Culture ministry to reorganise museums, restore Shalva Amiranashvili Museum of Fine Arts

The museum venue will receive much-needed attention for its structural integrity, renovation and safeguarding of exhibits. Photo via Georgian National Museum., 22 Apr 2021 - 15:28, Tbilisi,Georgia

Georgia's newly appointed Minister of Culture, Sport and Youth Thea Tsulukiani has revealed her ministry's plans to restore the Shalva Amiranashvili Museum of Fine Arts as part of a reorganisation of the Georgian National Museum network.

The venue, housing some of the major exhibits including early Medieval religious iconography and accessories, items of historical architecture and monumental painting, will receive some much-needed attention 100 years after the founding of its original predecessor and seven decades after it found home in its current building in Tbilisi.

Speaking at a press conference at the museum on Tuesday, Tsulukiani called the announcement a "significant day for the culture ministry" and the project a "major generational endeavour". The minister's unveiling of the plan came as part of her announcement of a reshuffle of museums across the country.

'The Nativity', dated back to the 1090s from the Ateni Sion in East Georgia. Copy by S. Mirzashvili from 1936. Photo via Georgian National Museum.

Closed over the recent years due to the need of a major renovation, the move to restore its vaults will take "very significant human and financial effort", Tsulukiani told the press briefing while noting the scope of the venue in its past capacity of up to 140 thousand exhibits.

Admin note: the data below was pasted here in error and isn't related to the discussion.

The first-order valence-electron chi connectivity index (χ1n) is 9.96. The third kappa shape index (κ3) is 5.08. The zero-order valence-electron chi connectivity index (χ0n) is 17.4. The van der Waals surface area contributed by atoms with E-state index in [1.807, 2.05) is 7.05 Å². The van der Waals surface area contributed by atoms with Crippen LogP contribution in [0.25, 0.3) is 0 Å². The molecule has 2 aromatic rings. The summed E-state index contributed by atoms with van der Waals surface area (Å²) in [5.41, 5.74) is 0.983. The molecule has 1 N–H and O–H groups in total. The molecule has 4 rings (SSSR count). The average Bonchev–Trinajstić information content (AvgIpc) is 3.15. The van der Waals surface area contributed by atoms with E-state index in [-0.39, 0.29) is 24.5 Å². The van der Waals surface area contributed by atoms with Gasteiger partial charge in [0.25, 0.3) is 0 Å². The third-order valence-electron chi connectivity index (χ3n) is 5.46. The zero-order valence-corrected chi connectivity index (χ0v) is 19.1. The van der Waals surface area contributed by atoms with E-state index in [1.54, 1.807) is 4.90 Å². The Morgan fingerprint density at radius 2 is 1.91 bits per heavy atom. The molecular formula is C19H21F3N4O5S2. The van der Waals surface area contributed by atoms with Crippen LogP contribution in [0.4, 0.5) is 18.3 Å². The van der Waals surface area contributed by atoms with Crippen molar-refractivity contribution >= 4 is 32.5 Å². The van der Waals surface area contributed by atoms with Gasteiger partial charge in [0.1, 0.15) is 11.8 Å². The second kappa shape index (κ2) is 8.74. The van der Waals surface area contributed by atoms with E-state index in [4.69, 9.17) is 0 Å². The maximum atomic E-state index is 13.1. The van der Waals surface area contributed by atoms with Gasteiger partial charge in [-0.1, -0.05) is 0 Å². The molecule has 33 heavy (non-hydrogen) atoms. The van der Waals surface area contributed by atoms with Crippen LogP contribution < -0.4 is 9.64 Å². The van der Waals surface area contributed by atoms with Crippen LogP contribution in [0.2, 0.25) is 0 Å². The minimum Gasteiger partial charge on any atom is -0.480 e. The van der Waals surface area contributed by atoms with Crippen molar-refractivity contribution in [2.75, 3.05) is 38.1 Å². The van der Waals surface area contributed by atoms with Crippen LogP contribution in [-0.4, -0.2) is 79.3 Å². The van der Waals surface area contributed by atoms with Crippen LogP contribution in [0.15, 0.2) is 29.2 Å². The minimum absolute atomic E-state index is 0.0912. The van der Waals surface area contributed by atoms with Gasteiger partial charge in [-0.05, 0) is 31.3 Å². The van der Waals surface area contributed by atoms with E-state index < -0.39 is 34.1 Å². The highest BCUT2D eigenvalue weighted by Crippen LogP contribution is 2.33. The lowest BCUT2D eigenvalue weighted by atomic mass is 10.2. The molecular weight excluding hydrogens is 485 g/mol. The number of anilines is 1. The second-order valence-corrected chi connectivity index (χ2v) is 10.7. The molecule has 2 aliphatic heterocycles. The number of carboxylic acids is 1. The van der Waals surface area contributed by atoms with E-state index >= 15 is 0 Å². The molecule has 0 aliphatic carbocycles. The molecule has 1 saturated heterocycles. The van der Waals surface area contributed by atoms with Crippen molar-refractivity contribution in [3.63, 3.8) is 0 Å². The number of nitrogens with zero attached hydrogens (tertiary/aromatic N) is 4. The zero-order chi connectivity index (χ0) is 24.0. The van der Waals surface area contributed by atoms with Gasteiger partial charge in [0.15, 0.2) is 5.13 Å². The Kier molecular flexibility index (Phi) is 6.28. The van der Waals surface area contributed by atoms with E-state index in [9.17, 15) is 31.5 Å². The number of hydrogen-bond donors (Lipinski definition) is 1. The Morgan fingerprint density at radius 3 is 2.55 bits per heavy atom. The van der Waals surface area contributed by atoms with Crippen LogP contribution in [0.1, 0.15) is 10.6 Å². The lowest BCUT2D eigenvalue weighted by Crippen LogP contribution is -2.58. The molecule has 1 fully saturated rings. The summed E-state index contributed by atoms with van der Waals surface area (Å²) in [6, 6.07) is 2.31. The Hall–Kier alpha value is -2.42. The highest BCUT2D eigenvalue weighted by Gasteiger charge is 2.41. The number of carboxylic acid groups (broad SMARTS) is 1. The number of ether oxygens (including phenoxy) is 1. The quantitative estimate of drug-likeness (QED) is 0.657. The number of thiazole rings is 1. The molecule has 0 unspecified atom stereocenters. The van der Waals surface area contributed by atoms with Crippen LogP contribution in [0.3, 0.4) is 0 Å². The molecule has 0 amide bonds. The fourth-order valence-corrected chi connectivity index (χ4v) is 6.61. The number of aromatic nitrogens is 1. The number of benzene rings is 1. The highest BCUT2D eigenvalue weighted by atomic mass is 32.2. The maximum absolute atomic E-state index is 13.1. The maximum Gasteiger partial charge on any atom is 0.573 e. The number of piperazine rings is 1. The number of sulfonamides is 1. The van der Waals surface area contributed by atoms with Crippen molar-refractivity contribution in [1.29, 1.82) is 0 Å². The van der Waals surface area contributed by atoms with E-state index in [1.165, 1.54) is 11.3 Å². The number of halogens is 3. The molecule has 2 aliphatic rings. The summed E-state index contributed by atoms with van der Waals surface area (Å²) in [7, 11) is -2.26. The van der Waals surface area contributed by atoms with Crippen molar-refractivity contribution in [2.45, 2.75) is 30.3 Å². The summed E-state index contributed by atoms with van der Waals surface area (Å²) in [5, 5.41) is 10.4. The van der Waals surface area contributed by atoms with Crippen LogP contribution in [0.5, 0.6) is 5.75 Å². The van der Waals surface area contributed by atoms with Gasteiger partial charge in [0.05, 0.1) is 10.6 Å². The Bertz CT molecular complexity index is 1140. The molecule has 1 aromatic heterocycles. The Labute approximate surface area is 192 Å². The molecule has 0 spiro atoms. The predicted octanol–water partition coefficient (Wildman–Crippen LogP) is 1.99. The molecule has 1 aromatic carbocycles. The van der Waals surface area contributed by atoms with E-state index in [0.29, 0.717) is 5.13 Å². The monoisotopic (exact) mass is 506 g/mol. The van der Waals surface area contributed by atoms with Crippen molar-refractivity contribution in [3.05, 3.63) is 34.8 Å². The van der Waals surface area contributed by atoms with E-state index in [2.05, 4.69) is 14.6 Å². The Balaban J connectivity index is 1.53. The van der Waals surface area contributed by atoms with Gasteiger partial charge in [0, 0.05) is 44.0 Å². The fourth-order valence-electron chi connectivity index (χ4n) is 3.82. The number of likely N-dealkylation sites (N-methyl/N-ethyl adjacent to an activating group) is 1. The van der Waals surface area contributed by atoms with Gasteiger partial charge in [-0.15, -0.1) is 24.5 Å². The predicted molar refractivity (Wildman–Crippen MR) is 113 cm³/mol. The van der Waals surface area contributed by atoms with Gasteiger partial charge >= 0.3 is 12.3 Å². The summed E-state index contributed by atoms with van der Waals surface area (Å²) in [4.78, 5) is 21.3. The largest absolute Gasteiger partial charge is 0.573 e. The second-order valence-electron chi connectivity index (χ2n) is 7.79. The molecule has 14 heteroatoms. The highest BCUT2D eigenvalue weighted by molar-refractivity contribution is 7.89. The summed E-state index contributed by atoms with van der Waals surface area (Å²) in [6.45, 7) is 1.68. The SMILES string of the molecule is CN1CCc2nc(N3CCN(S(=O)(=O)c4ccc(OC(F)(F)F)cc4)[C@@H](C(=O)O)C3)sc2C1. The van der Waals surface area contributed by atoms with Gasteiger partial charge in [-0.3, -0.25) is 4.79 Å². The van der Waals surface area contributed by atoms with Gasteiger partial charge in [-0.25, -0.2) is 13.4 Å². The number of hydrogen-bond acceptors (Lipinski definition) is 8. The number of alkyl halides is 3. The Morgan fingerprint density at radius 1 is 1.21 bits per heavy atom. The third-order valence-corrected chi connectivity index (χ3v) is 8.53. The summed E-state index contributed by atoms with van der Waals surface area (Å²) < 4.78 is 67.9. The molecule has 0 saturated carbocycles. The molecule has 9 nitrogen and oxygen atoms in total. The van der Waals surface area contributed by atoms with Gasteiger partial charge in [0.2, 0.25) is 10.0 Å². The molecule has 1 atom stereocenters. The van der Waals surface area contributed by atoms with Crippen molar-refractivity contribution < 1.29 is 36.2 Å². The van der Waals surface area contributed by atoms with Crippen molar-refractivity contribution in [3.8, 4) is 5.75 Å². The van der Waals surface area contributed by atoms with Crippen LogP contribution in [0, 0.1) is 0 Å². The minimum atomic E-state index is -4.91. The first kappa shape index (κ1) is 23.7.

While the building housing the items will be the central point of the project - a "thorough study" of its structural sustainability is in the plan - its famous exhibits will also need to be verified by local and foreign professionals to determine if they can be moved safely.

The culture minister told local press UNESCO experts would visit Georgia before June to assess some of the most valuable historical icons from the vaults of the museum for effects of corrosion and other risks.

'Abstract Composition', a 1927 work by painter David Kakabadze found in vaults of the museum. Photo via Georgian National Museum.

Named after art historian and scientist Shalva Amiranashvili, the museum is part of the Georgian National Museum (GNM) network and houses exhibits of Georgian, Russian, European and Oriental culture, works of Georgian painters, items of jewellery craft and embroidery, and more.

As part of Tsulukiani's announcement of its reorganisation, the GNM will be split into four museum groups, with the Shalva Amiranashvili Museum of Fine Arts, the National Gallery and the Sighnaghi Museum of History and Ethnography forming one of the clusters.

The Museum of Sports and the Giorgi Chitaia Museum of Ethnography will be organised separately, with the rest of the venues under GNM aegis grouped with the Simon Janashia Museum of Georgia.

A four-person directorate will manage the new formations, with their work coordinated by the GNM Director General.